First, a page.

From the desk of Rabbi Menachem Nissel
1 Menachem Av, 5763
Remember Yerushalayim? No doubt your mind is filled with sweet memories of this extraordinary city. The Kotel and its golden stones. The gedolim, rebbes and hidden tzaddikim. The stunning sunsets and inspiring vistas. And of course its taxi drivers.
Yes taxi drivers. One of the joys (and woes) of living in Yerushalayim is traveling by taxi. Eventually, everyone has a “taxi-experience” that could only have happened in Yerushalayim.
For example, before Pesach I was traveling in a taxi and the driver was saying wonderful and positive things about everything. He was thanking Hashem for the rains, lauding the beauty of nature, proclaiming that Klall Yisrael will prevail and so on. It was starting to get annoying. I am used to grumpy old drivers who constantly complain about, “If the government would only listen to me” or “did you see that crazy driver?” while simultaneously eating falafel dripping with rancid “charif” while asking me if they mind if they smoke. I asked him why he was so strange. His answer blew me away.
He explained that he worked for many years for a non-shomer Shabbos taxi company. During the boon year of the mid nineties, he was working ten hours a day, seven days a week. He noticed that no matter how hard he worked he had so many unexpected expenses that he always ended the month in the red. One day a friend challenged him to keep Shabbos, promising him that his financial fortunes would change. With nothing to lose, he started keeping Shabbos and lo and behold – he started ending the month with a profit. Furthermore, he rediscovered his marriage and the joys of parenthood. It deeply transformed his life and made him in to the incredibly optimistic person that he is today.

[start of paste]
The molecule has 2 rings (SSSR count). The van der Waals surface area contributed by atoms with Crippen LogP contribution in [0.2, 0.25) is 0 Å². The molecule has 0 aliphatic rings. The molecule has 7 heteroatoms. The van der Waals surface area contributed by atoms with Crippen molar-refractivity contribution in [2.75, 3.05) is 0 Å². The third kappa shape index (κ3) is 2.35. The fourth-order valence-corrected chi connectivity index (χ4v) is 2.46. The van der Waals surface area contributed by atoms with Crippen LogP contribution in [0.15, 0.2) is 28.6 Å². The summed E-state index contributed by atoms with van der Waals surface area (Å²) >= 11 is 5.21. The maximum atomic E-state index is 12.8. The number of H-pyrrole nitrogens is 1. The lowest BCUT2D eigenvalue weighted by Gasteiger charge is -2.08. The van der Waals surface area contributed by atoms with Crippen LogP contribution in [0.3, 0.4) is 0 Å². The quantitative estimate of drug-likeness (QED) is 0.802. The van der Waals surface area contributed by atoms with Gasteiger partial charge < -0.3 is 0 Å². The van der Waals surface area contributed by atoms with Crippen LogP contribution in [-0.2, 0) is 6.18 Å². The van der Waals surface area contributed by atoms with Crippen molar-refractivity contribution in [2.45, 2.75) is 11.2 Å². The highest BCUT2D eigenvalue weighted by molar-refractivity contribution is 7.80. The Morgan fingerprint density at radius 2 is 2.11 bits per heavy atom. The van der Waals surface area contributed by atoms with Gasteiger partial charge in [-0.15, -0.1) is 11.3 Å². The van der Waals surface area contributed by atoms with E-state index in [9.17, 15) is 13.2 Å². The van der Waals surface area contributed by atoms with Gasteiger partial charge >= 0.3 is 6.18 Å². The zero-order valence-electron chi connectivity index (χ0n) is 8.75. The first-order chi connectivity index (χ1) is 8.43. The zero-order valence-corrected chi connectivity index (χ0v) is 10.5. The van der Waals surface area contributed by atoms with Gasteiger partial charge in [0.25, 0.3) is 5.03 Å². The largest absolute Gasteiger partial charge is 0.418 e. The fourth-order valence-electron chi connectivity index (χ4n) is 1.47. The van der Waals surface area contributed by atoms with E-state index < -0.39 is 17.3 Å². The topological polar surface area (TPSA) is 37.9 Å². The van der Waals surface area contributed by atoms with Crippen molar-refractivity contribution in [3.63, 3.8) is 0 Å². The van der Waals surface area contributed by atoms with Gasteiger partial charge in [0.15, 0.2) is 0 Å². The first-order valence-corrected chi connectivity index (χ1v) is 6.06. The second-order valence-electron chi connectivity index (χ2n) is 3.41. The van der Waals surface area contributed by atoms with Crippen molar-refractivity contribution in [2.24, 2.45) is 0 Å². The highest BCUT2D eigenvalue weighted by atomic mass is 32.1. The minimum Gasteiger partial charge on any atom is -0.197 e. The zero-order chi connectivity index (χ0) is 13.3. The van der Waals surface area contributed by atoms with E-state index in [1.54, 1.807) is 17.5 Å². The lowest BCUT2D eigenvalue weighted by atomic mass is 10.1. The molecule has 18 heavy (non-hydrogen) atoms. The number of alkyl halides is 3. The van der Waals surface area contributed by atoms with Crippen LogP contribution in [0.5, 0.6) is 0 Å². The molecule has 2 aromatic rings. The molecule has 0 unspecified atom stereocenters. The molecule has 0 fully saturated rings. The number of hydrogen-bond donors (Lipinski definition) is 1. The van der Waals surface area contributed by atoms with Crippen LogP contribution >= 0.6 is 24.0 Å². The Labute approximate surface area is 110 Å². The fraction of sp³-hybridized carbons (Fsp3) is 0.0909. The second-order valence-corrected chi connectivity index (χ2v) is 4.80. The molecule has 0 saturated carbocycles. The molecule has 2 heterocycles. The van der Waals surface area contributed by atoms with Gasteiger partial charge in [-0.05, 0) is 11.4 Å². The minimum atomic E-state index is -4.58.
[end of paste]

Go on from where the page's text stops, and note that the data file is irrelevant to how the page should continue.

But his story does not stop there. He started challenging his colleagues at the taxi company to keep Shabbos, claiming that they too would see a profit in their income. One by one they tried it and one by one they were astonished to see their fortunes turn and they too started keeping Shabbos. Today, his taxi company is overwhelmingly shomer Shabbos. All in the merit of an “ordinary” Yerushalmi taxi driver that wanted to share his beautiful discovery.
What inspired me was how once my taxi driver hero recognized the new blessing in his life, he was propelled to spread the blessing further.
In the beginning of Parshas Lech Lecha, Hashem speaks to Avraham Avinu for the very first time and lays out the terms of contract between Creator and created. Hashem promises Avraham absolutely everything one could dream of in this world. And as Daas Zekenim explains, Avraham in turn has one simple command: “Veheyay berachah” – spread the blessing.
The challenge of a Jew in this world boils down to something quite simple. Recognize that Hashem bestows infinite blessing in your life. Then teach the world about HaShem until everyone recognizes He is the source of blessing.
Your year in Yerushalayim helped you focus on how blessed you are to live a Torah life. But you can’t stop there. You have to fan the flames and share the inspiration with others. Let your enthusiasm be contagious. Let everyone say, “What is her secret? How come she is so happy? I want to be like her…”
Make people excited about Shabbos. Fascinate people by studying Torah with them. Share the joy of yiddishkeit around. Perhaps you can even convince people to experience the beauty of Yerushalayim for themselves.
Just warn them about taxi drivers.